While the Mother’s Day that we celebrate on the second Sunday in May is a fairly recent development, the basic idea goes back to ancient mythology—to the long ago civilizations of the Greeks and Romans.
The Greeks paid annual homage to Cybele, the mother figure of their gods, and the Romans dedicated an annual spring festival to the mother of their gods.
In 16th century England a celebration called “Mothering Sunday” was inaugurated—a Sunday set aside for visiting one’s mother. The eldest son or daughter would bring a “mothering cake,” which would be cut and shared by the entire family. Family reunions were the order of the day, with sons and daughters assuming all household duties and preparing a special dinner in honor of their mother. Sometime during the day the mother would attend special church services with her family.
JULIA WARD HOWE
Here in America, in 1872, Julia Ward Howe, a famous poet and pacifist who fought for abolition and women’s rights, suggested that June 2 be set aside to honor mothers in the name of world peace. This happened not long after the bloody Franco-Prussian War after which Howe began to think of a global appeal to women.
The idea died a quick death. Nothing new happened in this department until 1907, when a Miss Anna M. Jarvis, of Philadelphia, took up the banner.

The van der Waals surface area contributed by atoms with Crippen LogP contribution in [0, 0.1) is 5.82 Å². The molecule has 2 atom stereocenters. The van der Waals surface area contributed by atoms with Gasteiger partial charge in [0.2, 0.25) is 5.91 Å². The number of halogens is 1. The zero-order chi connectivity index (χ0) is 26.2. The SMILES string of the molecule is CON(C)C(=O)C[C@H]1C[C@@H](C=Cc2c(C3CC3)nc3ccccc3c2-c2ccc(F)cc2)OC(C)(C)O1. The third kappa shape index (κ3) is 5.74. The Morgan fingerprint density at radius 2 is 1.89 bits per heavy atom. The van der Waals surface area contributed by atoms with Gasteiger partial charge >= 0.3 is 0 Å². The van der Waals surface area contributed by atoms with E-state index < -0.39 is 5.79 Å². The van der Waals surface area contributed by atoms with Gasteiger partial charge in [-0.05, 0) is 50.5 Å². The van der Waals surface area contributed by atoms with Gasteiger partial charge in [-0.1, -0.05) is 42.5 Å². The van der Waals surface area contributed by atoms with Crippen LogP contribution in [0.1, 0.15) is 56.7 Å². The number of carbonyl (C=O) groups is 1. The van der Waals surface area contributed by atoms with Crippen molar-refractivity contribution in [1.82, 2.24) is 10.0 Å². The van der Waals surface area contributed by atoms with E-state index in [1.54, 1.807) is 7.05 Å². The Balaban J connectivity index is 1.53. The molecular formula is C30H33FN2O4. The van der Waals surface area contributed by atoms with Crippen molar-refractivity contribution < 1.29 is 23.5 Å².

ANNA M. JARVIS
After her mother died in 1905, Miss Anna Jarvis wished to memorialize her life and started campaigning for a national day to honor all mothers.
Her mother, known as “Mother Jarvis,” was a young Appalachian homemaker and lifelong activist who had organized “Mother’s Work Days” to save the lives of those dying from polluted water. During the Civil War, Mother Jarvis had also organized women’s brigades, encouraging women to help without regard for which side their men had chosen. At the time, there were many special days for men, but none for women.
On May 10, 1908, a Mother’s Day service was held at a church in Grafton, West Virginia, where Anna’s mother had taught. Thus was born the idea that the second Sunday in May be set aside to honor all mothers, dead or alive.
Anna Jarvis, bombarded public figures and various civic organizations with telegrams, letters, and in-person discussions. She addressed groups large and small. At her own expense, she wrote, printed, and distributed booklets extolling her idea.
Her efforts came to the attention of the mayor of Philadelphia, who proclaimed a local Mother’s Day. From the local level she went on to Washington, D.C. The politicians there knew a good thing when they saw it and were quick to lend verbal support.
West Virginia was the first state to officially adopt the holiday, and others followed suit. Proclamation of the day by the various states led Representative J. Thomas Heflin of Alabama and Senator Morris Sheppard of Texas to present a joint resolution to Congress that Mother’s Day be observed nation-wide. The resolution was passed by both houses.
MOTHER’S DAY TODAY
In 1914, President Woodrow Wilson signed a bill designating the second Sunday in May as a legal holiday to be called “Mother’s Day”—dedicated “to the best mother in the world, your mother.”
For the first few years, the day was observed as a legal holiday, but in absolute simplicity and reverence—church services were held in honor of all mothers, living and dead.
In many ways family observance much resembled that of the British version of “Mothering Sunday.”